How can 3rd year MS (MS III) particpate in research?

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Anonymous (not verified)
How can 3rd year MS (MS III) particpate in research?

I'm currently a 3rd year student and I wanted to know how I can participate in research.  I haven't done any research in urology yet and I wanted to start since I would like to have that experience and boost the resume.  However, I can't figure out how 3rd year students can become involved during rotations?  Would 3rd year students just be looking at chart data and is this possible from home (after we get home)?Also, I have already contacted two individuals at my school's urology program by e-mail but did not receive a reply from either person. Should I e-mail again, call, or wait until 4th year to contact for research?THANKS

Edited by: nicky on 05/11/2015 - 19:50 Reason: Updated by FeedsNodeProcessor
JohnnyJohnson
No one has input on this

No one has input on this topic?

phoenixsurge
Suggestion...

Go to the coordinator's office with your biggest interview smile and ask her what research projects are currently under way or who is the 'Reseach Guy' and email him for a good time to meet and talk about his current projects. Most offices are really busy right now... So don't feel bad if you get run off, and you can try again later. It would be helpful to look at the current research and go with a good idea of what you want to be involved in. Also, if you want to do clinical trial work versus bench work. I don't know which looks better...

I do think going in person works a lot better than phone calls or email. Plus great opportunity to get an ally early in the process. Just DO NOT be annoying don't get your suit out but also dont go post call looking sloppy.

Congratulations for being ahead of the game!

franksandbeans
MS3 Research

It is NEVER too early to start a retrospective chart review or get involved in some interesting case reports. I think your best way in is not to piss off the attendings. There are 2 options to getting hooked up with research:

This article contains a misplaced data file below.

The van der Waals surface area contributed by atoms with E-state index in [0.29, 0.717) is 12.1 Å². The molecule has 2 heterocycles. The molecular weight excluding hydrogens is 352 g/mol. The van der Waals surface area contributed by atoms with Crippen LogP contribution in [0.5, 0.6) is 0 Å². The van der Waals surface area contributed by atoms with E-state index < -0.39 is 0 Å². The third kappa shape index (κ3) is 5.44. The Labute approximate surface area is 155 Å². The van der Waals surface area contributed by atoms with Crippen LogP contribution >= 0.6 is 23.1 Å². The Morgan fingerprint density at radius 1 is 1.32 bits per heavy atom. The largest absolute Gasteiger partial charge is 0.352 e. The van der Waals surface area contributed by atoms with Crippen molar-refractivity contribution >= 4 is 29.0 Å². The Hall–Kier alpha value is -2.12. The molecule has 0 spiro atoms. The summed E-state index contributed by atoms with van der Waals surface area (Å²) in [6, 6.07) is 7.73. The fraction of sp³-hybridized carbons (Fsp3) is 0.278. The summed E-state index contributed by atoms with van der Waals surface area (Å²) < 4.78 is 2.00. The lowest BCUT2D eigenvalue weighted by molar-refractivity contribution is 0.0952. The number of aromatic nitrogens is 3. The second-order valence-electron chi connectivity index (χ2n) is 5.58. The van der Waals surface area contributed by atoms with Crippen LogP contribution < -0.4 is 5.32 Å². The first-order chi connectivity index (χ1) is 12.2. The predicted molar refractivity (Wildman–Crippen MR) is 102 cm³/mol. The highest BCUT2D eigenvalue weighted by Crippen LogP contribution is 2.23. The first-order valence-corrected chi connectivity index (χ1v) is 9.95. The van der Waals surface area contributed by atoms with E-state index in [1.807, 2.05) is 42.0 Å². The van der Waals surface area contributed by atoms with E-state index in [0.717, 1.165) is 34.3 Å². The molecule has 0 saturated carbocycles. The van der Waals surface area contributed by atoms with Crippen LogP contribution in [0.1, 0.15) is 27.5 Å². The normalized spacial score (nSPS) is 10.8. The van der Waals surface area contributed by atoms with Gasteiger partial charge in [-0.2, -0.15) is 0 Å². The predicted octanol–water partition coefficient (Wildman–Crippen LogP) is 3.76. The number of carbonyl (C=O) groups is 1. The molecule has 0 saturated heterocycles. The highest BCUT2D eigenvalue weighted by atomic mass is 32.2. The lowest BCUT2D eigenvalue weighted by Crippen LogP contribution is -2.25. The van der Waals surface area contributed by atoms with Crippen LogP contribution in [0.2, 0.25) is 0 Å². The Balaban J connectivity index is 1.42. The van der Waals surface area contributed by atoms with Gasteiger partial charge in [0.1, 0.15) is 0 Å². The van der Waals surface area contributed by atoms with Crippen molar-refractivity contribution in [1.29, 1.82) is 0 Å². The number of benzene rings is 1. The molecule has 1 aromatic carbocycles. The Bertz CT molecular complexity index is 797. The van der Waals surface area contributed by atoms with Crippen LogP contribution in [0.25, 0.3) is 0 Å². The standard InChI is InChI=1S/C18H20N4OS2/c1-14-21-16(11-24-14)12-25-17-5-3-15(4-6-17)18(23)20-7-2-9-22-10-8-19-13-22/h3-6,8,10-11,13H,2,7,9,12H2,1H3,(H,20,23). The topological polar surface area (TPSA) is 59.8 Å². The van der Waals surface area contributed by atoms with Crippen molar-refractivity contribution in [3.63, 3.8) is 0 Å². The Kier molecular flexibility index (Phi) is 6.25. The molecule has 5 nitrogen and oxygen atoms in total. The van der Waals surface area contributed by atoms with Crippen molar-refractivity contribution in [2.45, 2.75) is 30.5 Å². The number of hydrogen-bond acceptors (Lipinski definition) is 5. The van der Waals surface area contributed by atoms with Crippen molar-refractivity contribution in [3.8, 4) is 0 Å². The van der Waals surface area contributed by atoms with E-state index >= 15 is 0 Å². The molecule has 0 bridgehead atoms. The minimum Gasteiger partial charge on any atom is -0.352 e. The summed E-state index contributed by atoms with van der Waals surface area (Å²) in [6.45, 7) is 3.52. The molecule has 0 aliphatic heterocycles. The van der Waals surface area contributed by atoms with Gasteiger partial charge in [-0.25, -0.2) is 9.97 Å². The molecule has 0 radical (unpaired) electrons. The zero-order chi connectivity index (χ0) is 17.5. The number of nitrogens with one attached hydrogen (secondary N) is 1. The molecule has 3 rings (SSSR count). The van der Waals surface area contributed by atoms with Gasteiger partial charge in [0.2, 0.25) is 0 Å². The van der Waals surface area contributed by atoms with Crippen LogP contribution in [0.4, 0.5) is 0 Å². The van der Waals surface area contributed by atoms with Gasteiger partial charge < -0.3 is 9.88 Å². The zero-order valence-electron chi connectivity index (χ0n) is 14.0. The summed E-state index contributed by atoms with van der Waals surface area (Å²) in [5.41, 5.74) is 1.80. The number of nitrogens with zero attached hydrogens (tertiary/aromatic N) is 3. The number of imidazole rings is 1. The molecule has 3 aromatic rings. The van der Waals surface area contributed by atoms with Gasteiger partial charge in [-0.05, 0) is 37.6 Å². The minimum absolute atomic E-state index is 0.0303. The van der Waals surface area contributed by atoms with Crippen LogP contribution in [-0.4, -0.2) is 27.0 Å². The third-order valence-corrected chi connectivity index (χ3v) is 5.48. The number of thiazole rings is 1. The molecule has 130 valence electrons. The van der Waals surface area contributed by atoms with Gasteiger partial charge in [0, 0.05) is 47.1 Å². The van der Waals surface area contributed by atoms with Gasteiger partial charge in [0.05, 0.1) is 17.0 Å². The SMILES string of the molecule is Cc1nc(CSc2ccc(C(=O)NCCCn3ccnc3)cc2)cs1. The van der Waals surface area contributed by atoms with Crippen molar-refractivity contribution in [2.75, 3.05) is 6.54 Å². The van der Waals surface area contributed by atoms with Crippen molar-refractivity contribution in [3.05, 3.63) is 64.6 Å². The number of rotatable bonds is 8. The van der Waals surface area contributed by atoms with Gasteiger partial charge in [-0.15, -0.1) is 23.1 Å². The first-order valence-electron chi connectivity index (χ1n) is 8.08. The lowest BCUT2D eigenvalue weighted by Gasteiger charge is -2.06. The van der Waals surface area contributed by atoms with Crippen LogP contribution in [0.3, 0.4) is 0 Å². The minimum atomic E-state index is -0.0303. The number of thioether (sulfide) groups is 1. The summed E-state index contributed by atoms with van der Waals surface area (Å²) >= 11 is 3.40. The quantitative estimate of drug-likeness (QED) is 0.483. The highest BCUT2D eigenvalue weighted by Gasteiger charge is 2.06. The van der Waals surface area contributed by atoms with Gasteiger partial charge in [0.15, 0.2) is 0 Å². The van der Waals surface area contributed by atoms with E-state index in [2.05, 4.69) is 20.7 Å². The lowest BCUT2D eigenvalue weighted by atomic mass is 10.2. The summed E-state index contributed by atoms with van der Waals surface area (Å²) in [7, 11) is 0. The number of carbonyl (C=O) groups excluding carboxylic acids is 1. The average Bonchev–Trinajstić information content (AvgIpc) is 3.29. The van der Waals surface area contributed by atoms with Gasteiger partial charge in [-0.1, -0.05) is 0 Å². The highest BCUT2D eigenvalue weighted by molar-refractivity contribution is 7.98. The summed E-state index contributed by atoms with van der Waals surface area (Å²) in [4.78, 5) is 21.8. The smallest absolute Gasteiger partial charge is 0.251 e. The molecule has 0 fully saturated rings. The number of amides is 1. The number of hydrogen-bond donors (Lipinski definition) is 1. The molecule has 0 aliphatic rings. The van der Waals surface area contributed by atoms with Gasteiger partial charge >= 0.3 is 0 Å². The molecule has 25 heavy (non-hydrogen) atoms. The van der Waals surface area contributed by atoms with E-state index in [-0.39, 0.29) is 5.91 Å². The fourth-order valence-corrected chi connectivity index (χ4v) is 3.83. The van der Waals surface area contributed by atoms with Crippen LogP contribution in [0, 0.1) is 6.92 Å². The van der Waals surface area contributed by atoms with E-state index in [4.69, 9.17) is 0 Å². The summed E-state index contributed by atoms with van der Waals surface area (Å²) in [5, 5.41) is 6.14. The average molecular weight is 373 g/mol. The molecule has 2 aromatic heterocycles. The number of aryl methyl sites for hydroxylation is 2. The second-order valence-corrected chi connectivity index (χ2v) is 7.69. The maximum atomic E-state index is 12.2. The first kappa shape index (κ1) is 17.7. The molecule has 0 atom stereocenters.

1) Get to know your residents. Then find out who the residents are on research for the 6 months/year. Then ask them if there are any open projects that they need help on. When you get onto a project, since you're really not a resident and may not be as knowledgeable about Urology, they may have you mine for data (chart reviews, data entry from surveys, follow up phone calls, etc). Unless you actually do a significant portion, or even write the abstract, don't even think about getting your name included on the publication. What you could do is see what can be presented at the local meetings and see if you could help write the abstract and present it at the meeting. Then you have your foot in the door for writing the paper when the time comes. Also it makes you look like a superstar when you present at meetings in front of your attendings' peers.

2) Find the main research coordinator for the Urology program and ask them if there is ANYTHING that you could do to get involved in research. Just know that most programs have anywhere from 10-20 projects going at any time between the attendings, research assistants, fellows, research residents, PhD's. Just know that it may take 1-2 years for an abstract or paper to appear just due to the time it takes to do basic sciences or translational research. But, once again, it does not hurt to get involved. Plus, you will show your face around the department and people will get a chance to know you outside of your rotation.

Good Luck!!